Mutual funds with a very low annual rating should be a great idea. However, check out the fund(s) before investing as there may be a greater risk to your portfolio if their is a failure with in the market.

------------------------------------------------------------------------------------------------------------------------------

I want to start out with a coupel thousand dollars.

My goals are these:

1) Begin a low risk, basic gain in capital increase on stable investments
2) Apply a continual investment strategy to allocate investment capital and reinvest in more stable options
3) Allow interest to gain over time and allocate capital gains
4) Settle many portfolios: One for retirement, one for capital gains for future investments, and one for livable taxable income to live off of or to offset expenditures.

Basically, I want to start out small and continue to grow over the long run in very stable investments.

No day trading, no overnight sensation stock, not trying to be the next Warren Buffet!
September 4, 2012 7:30:51 PM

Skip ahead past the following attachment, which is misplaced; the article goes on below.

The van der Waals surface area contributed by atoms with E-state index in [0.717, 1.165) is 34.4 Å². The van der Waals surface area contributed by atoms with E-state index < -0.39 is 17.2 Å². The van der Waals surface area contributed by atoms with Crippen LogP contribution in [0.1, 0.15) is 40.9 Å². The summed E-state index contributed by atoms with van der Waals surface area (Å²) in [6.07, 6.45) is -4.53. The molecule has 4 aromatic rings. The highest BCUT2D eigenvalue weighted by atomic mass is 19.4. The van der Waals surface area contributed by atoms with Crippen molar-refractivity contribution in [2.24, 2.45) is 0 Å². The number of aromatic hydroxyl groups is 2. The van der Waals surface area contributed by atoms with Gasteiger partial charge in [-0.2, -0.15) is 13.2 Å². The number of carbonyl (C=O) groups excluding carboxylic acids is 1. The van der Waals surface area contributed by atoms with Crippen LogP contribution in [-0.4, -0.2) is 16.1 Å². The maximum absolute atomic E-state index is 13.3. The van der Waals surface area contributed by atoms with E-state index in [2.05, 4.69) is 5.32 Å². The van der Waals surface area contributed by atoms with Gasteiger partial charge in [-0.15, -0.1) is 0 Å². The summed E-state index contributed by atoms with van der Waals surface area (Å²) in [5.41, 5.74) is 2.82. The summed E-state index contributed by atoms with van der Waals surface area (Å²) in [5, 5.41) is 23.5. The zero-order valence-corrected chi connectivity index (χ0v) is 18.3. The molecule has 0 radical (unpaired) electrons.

First, let's define capital gains. This is any gains that you've had for 1 calendar year. If you buy and sell within 1 year of acquiring it, you'll pay income tax on it, not capital gains. What Chunky is suggesting is day trading and will increase your income tax unless you have a significant amount of money to play with and some other criteria is met. You can easily lose as much as you gain. Very risky.

Only invest if you can afford to lose the money to start. Basically, if you need that money for a security blank or a car repair, you're not in a place to invest your money. Moving on from that...

If you're young, go aggressive. There is no reason to not be aggressive if you are under 45. The rule of 72 hasn't applied in the market for years so I would avoid that common thought for now until stability returns to the market - seems to be getting stable but with elections coming up, it will become bumpy.